What does the standard two-column layout do to meaning? Arguably, it does something very bad: it not-so-subtly leads readers to view the “verse,” whatever that is, as the fundamental unit of Bible statement. (Whenever they’re not viewing the word that way—see Barr quote here.) Making every verse a paragraph is an invitation to atomistic exegesis. It doesn’t help you read with sensitivity to the context.

You simply must try reading a Bible with no chapter and verse numbers at all. It is a beautiful and helpful experience—if initially jarring. I began creating this experience for myself using a Microsoft Word macro about ten years ago. And, providentially, a slow trickle of Bible editions began coming out which made that experience available in codex form. My favorite of the lot is the also-new ESV Reader’s Bible from Crossway (the ESV website also has this functionality), but the Bibliotheca project is even better—it just uses a translation I’m less excited about, the 1901 ASV. (And it would cost me 15 months of my recently reduced book budget…=)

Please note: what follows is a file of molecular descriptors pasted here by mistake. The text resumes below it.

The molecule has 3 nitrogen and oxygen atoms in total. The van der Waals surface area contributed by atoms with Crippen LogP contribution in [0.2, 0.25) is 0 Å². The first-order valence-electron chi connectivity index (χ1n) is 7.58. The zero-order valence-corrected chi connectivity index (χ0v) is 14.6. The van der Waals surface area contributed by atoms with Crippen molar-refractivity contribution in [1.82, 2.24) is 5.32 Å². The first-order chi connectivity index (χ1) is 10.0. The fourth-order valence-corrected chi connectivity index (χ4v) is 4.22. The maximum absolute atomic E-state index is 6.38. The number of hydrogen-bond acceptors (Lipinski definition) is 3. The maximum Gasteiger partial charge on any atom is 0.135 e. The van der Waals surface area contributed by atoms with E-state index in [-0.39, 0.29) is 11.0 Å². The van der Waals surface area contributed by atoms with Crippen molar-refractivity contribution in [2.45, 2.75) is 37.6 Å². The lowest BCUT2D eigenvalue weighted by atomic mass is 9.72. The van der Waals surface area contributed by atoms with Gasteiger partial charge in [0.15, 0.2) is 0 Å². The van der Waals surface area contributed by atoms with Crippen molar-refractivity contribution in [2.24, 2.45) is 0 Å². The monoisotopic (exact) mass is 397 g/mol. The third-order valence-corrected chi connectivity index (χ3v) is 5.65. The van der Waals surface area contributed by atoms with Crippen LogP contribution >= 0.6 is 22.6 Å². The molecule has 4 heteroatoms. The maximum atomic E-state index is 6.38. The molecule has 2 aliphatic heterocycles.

If you’re not sold yet, watch the video. It’s brand new!

The Priority of Personal Evangelism

In October of last year I preached a short and simple Bible message in our university chapel on the priority of personal evangelism from II Corinthians 3:18-4:7.

In this passage Paul presents the calling of believers.

  1. God Calls Believers to Be Christlike. God calls us to be like Jesus Christ, which includes developing a compassionate heart for the lost like His (II Cor. 3:18). (John 4 is a striking illustration of Jesus’ compassion.)
  2. God Calls Believers to Be Courageous. God calls us to not faint, to not lose heart, in our lives and ministry, so we must draw upon God’s unfailing strength (4:1, 16-18).